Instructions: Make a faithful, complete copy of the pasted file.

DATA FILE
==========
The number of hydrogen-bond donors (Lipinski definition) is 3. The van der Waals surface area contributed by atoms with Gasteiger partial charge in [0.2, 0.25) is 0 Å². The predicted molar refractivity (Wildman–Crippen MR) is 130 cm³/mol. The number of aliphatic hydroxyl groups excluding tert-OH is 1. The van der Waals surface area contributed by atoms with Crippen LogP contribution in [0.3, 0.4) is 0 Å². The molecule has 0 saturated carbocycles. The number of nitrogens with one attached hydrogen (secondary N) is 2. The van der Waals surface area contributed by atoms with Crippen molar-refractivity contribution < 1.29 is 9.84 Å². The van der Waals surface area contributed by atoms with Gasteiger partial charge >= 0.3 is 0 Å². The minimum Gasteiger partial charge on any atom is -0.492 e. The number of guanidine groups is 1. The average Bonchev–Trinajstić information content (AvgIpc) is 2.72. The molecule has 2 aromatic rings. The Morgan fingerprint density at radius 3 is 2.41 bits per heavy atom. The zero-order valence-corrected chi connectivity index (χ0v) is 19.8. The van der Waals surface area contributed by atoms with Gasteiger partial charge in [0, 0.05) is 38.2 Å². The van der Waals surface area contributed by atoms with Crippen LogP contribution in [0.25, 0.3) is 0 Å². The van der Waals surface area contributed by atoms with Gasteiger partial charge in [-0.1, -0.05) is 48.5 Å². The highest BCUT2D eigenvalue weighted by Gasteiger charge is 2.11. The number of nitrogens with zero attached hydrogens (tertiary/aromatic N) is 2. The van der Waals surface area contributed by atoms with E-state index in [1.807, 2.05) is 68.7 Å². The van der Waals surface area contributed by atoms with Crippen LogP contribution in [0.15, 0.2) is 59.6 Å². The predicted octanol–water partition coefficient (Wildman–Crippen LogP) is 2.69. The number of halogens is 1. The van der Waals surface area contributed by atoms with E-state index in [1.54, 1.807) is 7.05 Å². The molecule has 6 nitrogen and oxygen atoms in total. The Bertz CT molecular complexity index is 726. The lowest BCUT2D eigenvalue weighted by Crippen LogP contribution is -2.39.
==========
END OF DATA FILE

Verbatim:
The number of hydrogen-bond donors (Lipinski definition) is 3. The van der Waals surface area contributed by atoms with Gasteiger partial charge in [0.2, 0.25) is 0 Å². The predicted molar refractivity (Wildman–Crippen MR) is 130 cm³/mol. The number of aliphatic hydroxyl groups excluding tert-OH is 1. The van der Waals surface area contributed by atoms with Crippen LogP contribution in [0.3, 0.4) is 0 Å². The molecule has 0 saturated carbocycles. The number of nitrogens with one attached hydrogen (secondary N) is 2. The van der Waals surface area contributed by atoms with Crippen molar-refractivity contribution < 1.29 is 9.84 Å². The van der Waals surface area contributed by atoms with Gasteiger partial charge >= 0.3 is 0 Å². The minimum Gasteiger partial charge on any atom is -0.492 e. The number of guanidine groups is 1. The average Bonchev–Trinajstić information content (AvgIpc) is 2.72. The molecule has 2 aromatic rings. The Morgan fingerprint density at radius 3 is 2.41 bits per heavy atom. The zero-order valence-corrected chi connectivity index (χ0v) is 19.8. The van der Waals surface area contributed by atoms with Gasteiger partial charge in [0, 0.05) is 38.2 Å². The van der Waals surface area contributed by atoms with Crippen LogP contribution in [0.25, 0.3) is 0 Å². The van der Waals surface area contributed by atoms with Gasteiger partial charge in [-0.1, -0.05) is 48.5 Å². The highest BCUT2D eigenvalue weighted by Gasteiger charge is 2.11. The number of nitrogens with zero attached hydrogens (tertiary/aromatic N) is 2. The van der Waals surface area contributed by atoms with E-state index in [1.807, 2.05) is 68.7 Å². The van der Waals surface area contributed by atoms with Crippen LogP contribution in [0.15, 0.2) is 59.6 Å². The predicted octanol–water partition coefficient (Wildman–Crippen LogP) is 2.69. The number of halogens is 1. The van der Waals surface area contributed by atoms with E-state index in [1.54, 1.807) is 7.05 Å². The molecule has 6 nitrogen and oxygen atoms in total. The Bertz CT molecular complexity index is 726. The lowest BCUT2D eigenvalue weighted by Crippen LogP contribution is -2.39.